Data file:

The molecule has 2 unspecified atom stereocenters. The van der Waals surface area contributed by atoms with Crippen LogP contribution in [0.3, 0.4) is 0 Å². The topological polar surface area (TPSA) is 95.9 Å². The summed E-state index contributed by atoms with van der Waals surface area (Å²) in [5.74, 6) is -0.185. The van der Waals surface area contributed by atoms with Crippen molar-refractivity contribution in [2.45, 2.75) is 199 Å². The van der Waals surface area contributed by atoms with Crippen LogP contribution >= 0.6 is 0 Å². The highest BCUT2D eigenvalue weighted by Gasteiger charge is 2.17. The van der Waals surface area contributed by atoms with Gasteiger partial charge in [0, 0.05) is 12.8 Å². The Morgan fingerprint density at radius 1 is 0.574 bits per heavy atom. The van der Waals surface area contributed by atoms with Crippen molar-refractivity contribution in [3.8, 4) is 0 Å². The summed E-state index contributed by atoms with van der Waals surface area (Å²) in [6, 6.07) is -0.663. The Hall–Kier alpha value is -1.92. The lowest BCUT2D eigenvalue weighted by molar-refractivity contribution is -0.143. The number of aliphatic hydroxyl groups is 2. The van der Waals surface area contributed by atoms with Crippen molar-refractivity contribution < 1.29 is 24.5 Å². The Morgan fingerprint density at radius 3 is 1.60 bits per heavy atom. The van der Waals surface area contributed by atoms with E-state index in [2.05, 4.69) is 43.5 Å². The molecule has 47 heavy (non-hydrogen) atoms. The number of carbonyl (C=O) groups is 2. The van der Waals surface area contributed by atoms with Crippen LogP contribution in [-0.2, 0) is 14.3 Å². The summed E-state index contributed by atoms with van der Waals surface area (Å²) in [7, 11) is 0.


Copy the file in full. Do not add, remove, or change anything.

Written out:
The molecule has 2 unspecified atom stereocenters. The van der Waals surface area contributed by atoms with Crippen LogP contribution in [0.3, 0.4) is 0 Å². The topological polar surface area (TPSA) is 95.9 Å². The summed E-state index contributed by atoms with van der Waals surface area (Å²) in [5.74, 6) is -0.185. The van der Waals surface area contributed by atoms with Crippen molar-refractivity contribution in [2.45, 2.75) is 199 Å². The van der Waals surface area contributed by atoms with Crippen LogP contribution >= 0.6 is 0 Å². The highest BCUT2D eigenvalue weighted by Gasteiger charge is 2.17. The van der Waals surface area contributed by atoms with Gasteiger partial charge in [0, 0.05) is 12.8 Å². The Morgan fingerprint density at radius 1 is 0.574 bits per heavy atom. The van der Waals surface area contributed by atoms with Crippen molar-refractivity contribution in [3.8, 4) is 0 Å². The summed E-state index contributed by atoms with van der Waals surface area (Å²) in [6, 6.07) is -0.663. The Hall–Kier alpha value is -1.92. The lowest BCUT2D eigenvalue weighted by molar-refractivity contribution is -0.143. The number of aliphatic hydroxyl groups is 2. The van der Waals surface area contributed by atoms with Crippen molar-refractivity contribution < 1.29 is 24.5 Å². The Morgan fingerprint density at radius 3 is 1.60 bits per heavy atom. The van der Waals surface area contributed by atoms with E-state index in [2.05, 4.69) is 43.5 Å². The molecule has 47 heavy (non-hydrogen) atoms. The number of carbonyl (C=O) groups is 2. The van der Waals surface area contributed by atoms with Crippen LogP contribution in [-0.2, 0) is 14.3 Å². The summed E-state index contributed by atoms with van der Waals surface area (Å²) in [7, 11) is 0.